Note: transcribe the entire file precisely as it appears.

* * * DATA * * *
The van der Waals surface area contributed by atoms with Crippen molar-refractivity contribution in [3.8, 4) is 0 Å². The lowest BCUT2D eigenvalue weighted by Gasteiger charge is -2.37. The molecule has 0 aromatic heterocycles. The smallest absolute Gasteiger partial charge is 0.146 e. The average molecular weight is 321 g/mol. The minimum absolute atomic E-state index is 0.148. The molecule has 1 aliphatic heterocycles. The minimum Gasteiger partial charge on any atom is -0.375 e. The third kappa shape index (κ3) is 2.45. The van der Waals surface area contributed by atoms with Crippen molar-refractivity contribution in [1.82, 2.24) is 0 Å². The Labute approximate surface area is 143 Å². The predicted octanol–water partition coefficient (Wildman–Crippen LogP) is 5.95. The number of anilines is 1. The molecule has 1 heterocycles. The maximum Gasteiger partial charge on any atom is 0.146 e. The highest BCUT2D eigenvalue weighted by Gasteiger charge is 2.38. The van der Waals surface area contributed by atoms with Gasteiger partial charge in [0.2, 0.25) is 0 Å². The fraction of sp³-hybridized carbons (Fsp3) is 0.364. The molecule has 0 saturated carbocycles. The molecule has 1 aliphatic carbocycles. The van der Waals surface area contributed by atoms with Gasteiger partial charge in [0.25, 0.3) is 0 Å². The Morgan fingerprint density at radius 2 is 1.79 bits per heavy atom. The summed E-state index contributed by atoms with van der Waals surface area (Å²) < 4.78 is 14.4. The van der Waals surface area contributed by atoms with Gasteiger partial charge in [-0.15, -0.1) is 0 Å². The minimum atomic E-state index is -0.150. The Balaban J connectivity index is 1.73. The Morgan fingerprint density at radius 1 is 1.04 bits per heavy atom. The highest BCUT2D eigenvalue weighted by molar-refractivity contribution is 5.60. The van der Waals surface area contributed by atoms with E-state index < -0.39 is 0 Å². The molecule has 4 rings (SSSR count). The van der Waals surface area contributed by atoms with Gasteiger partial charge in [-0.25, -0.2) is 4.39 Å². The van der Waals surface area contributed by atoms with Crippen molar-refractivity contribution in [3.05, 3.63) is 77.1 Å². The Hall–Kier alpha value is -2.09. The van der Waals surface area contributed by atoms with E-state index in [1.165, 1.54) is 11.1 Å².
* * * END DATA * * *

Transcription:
The van der Waals surface area contributed by atoms with Crippen molar-refractivity contribution in [3.8, 4) is 0 Å². The lowest BCUT2D eigenvalue weighted by Gasteiger charge is -2.37. The molecule has 0 aromatic heterocycles. The smallest absolute Gasteiger partial charge is 0.146 e. The average molecular weight is 321 g/mol. The minimum absolute atomic E-state index is 0.148. The molecule has 1 aliphatic heterocycles. The minimum Gasteiger partial charge on any atom is -0.375 e. The third kappa shape index (κ3) is 2.45. The van der Waals surface area contributed by atoms with Crippen molar-refractivity contribution in [1.82, 2.24) is 0 Å². The Labute approximate surface area is 143 Å². The predicted octanol–water partition coefficient (Wildman–Crippen LogP) is 5.95. The number of anilines is 1. The molecule has 1 heterocycles. The maximum Gasteiger partial charge on any atom is 0.146 e. The highest BCUT2D eigenvalue weighted by Gasteiger charge is 2.38. The van der Waals surface area contributed by atoms with Gasteiger partial charge in [0.2, 0.25) is 0 Å². The fraction of sp³-hybridized carbons (Fsp3) is 0.364. The molecule has 0 saturated carbocycles. The molecule has 1 aliphatic carbocycles. The van der Waals surface area contributed by atoms with Gasteiger partial charge in [0.25, 0.3) is 0 Å². The Morgan fingerprint density at radius 2 is 1.79 bits per heavy atom. The summed E-state index contributed by atoms with van der Waals surface area (Å²) < 4.78 is 14.4. The van der Waals surface area contributed by atoms with Gasteiger partial charge in [-0.15, -0.1) is 0 Å². The minimum atomic E-state index is -0.150. The Balaban J connectivity index is 1.73. The Morgan fingerprint density at radius 1 is 1.04 bits per heavy atom. The highest BCUT2D eigenvalue weighted by molar-refractivity contribution is 5.60. The van der Waals surface area contributed by atoms with E-state index < -0.39 is 0 Å². The molecule has 4 rings (SSSR count). The van der Waals surface area contributed by atoms with Gasteiger partial charge in [-0.25, -0.2) is 4.39 Å². The van der Waals surface area contributed by atoms with Crippen molar-refractivity contribution in [3.05, 3.63) is 77.1 Å². The Hall–Kier alpha value is -2.09. The van der Waals surface area contributed by atoms with E-state index in [1.165, 1.54) is 11.1 Å².